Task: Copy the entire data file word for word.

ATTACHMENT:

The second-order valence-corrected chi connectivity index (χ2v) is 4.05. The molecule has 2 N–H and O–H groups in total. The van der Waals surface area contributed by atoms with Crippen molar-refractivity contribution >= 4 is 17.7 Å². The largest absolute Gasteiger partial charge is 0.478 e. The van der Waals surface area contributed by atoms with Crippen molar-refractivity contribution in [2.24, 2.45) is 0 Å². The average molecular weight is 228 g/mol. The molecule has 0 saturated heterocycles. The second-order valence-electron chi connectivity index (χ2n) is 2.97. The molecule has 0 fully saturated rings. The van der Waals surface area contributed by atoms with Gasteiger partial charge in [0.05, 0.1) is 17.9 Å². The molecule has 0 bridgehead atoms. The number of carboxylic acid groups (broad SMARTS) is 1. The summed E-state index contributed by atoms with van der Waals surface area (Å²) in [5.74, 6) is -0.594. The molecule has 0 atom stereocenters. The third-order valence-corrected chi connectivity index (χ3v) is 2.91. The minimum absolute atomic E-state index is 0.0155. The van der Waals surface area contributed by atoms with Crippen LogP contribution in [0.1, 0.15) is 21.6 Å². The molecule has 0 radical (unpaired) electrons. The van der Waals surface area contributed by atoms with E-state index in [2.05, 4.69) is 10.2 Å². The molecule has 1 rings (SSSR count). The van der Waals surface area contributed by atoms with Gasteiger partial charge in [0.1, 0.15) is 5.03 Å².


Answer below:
The second-order valence-corrected chi connectivity index (χ2v) is 4.05. The molecule has 2 N–H and O–H groups in total. The van der Waals surface area contributed by atoms with Crippen molar-refractivity contribution >= 4 is 17.7 Å². The largest absolute Gasteiger partial charge is 0.478 e. The van der Waals surface area contributed by atoms with Crippen molar-refractivity contribution in [2.24, 2.45) is 0 Å². The average molecular weight is 228 g/mol. The molecule has 0 saturated heterocycles. The second-order valence-electron chi connectivity index (χ2n) is 2.97. The molecule has 0 fully saturated rings. The van der Waals surface area contributed by atoms with Gasteiger partial charge in [0.05, 0.1) is 17.9 Å². The molecule has 0 bridgehead atoms. The number of carboxylic acid groups (broad SMARTS) is 1. The summed E-state index contributed by atoms with van der Waals surface area (Å²) in [5.74, 6) is -0.594. The molecule has 0 atom stereocenters. The third-order valence-corrected chi connectivity index (χ3v) is 2.91. The minimum absolute atomic E-state index is 0.0155. The van der Waals surface area contributed by atoms with Crippen LogP contribution in [0.1, 0.15) is 21.6 Å². The molecule has 0 radical (unpaired) electrons. The van der Waals surface area contributed by atoms with E-state index in [2.05, 4.69) is 10.2 Å². The molecule has 1 rings (SSSR count). The van der Waals surface area contributed by atoms with Gasteiger partial charge in [0.1, 0.15) is 5.03 Å².